In the same afternoon reports leaked about Kristaps Porzingis asking the New York Knicks for a trade, a deal was completed to send him to the Dallas Mavericks.
Boy, talk about speaking things into existence.
This afternoon a Woj tweetstorm let us all in on a meeting between Kristaps Porzingis and the Knicks where expressed concern about the direction of the franchise and, maybe, asked for a trade. As our brains were still running through this new reality, Marc Stein of The New York Times reported that a deal was in place to send Porzingis to Dallas.
The deal, as reported right now, has Porzingis, Tim Hardaway Jr. and Courtney Lee heading to Dallas. Going back to New York will be DeAndre Jordan and Wes Matthews, both expiring contracts, along with Dennis Smith Jr. and future first-round draft compensation. The upshot here for the Knicks, in sending out perhaps the most talented player they’ve had on the roster since Patrick Ewing, is a talented young point guard, a future first-round pick and what should be enough salary cap space for two max contracts this summer.
Imagining two hypothetical max players in those slots, let’s call them Kevin Dirving and Dyrie Kurant, along with Kevin Knox and Dennis Smith Jr. moves the Knicks a lot further along than where they are right now. The question is — would made-up stars like Dirving and Kurant find Smith Jr. and Knox intriguing enough to overlook the holes on the rest of the roster and the legacy of mismanagement the Knicks hold. And, secondly, is that core really an ideal endgame. Two stars in their prime and two talented young players who are potentially three or four years away from theirs doesn’t exactly make for a cohesive timeline. Especially when you look at veteran cores like the Raptors or Bucks, or teams like the 76ers and Celtics with multiple young stars-on-the-rise much further along than Smith Jr. and Knox.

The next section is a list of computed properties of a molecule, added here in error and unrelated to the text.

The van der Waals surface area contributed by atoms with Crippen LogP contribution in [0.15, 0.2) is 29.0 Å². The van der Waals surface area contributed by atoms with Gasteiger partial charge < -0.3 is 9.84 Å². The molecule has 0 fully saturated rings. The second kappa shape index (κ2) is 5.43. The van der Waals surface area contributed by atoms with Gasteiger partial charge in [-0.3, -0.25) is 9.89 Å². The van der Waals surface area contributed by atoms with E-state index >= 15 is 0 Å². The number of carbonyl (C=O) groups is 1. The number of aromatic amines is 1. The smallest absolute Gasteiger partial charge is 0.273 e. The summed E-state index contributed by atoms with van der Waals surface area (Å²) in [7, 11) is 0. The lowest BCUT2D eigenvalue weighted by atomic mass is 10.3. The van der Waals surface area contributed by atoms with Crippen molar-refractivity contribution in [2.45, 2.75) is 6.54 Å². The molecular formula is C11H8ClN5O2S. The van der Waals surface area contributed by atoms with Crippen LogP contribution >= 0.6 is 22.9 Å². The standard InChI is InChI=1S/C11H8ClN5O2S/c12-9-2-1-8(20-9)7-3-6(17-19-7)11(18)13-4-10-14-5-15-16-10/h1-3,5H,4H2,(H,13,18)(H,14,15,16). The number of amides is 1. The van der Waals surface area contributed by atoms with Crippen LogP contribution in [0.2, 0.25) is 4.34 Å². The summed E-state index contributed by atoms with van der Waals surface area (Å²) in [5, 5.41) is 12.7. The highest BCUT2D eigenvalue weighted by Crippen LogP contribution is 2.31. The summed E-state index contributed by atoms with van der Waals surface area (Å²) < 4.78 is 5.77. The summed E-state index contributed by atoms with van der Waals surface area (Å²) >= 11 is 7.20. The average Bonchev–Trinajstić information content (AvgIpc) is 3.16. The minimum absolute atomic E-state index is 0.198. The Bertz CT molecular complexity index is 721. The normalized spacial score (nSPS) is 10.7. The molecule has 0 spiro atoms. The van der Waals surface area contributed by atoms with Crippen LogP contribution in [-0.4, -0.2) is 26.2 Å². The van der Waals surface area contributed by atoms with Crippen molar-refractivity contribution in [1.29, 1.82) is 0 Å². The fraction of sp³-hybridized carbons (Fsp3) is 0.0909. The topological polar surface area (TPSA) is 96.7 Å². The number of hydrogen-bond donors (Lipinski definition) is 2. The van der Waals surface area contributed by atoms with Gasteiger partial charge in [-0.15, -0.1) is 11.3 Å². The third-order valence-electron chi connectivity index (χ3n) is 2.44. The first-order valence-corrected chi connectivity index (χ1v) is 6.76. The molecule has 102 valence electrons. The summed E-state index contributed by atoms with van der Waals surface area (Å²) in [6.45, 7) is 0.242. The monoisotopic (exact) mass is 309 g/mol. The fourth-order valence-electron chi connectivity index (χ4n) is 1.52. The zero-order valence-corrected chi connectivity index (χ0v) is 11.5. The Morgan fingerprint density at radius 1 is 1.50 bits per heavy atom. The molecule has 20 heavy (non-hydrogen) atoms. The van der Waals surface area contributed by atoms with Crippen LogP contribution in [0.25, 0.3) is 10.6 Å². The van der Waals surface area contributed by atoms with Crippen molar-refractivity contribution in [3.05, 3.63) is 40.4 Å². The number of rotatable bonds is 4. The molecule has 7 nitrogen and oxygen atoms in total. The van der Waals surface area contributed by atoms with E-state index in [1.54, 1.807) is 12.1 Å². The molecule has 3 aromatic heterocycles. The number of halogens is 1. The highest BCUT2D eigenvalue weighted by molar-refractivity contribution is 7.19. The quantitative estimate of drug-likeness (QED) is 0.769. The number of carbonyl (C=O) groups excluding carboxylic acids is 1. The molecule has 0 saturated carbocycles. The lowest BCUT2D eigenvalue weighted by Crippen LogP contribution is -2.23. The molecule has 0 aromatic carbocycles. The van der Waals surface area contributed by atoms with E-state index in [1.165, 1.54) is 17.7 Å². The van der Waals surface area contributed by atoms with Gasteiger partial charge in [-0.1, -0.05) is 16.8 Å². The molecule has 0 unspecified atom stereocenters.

For Dallas, this is a ridiculous slam dunk. The only risk here is the timeline and outcome of Porzingis’ ACL recovery but even if the injury slightly lowers the ceiling on his developmental curve he’s still an elite big man with the kind of versatile game that should fit seamlessly with Luka Doncic at both ends of the floor. This also firmly re-aligns the Mavericks timeline around opening a window to contention in two to three years which clarifies all sorts of other impending decisions they’ll have to make about their roster.
It looked like the deadline was going to be defined by the Anthony Davis sweepstakes. We still have another week of rumors and wrangling to look forward to before the Pelicans likely kick the can down the road, but at least we got some trade fireworks in early.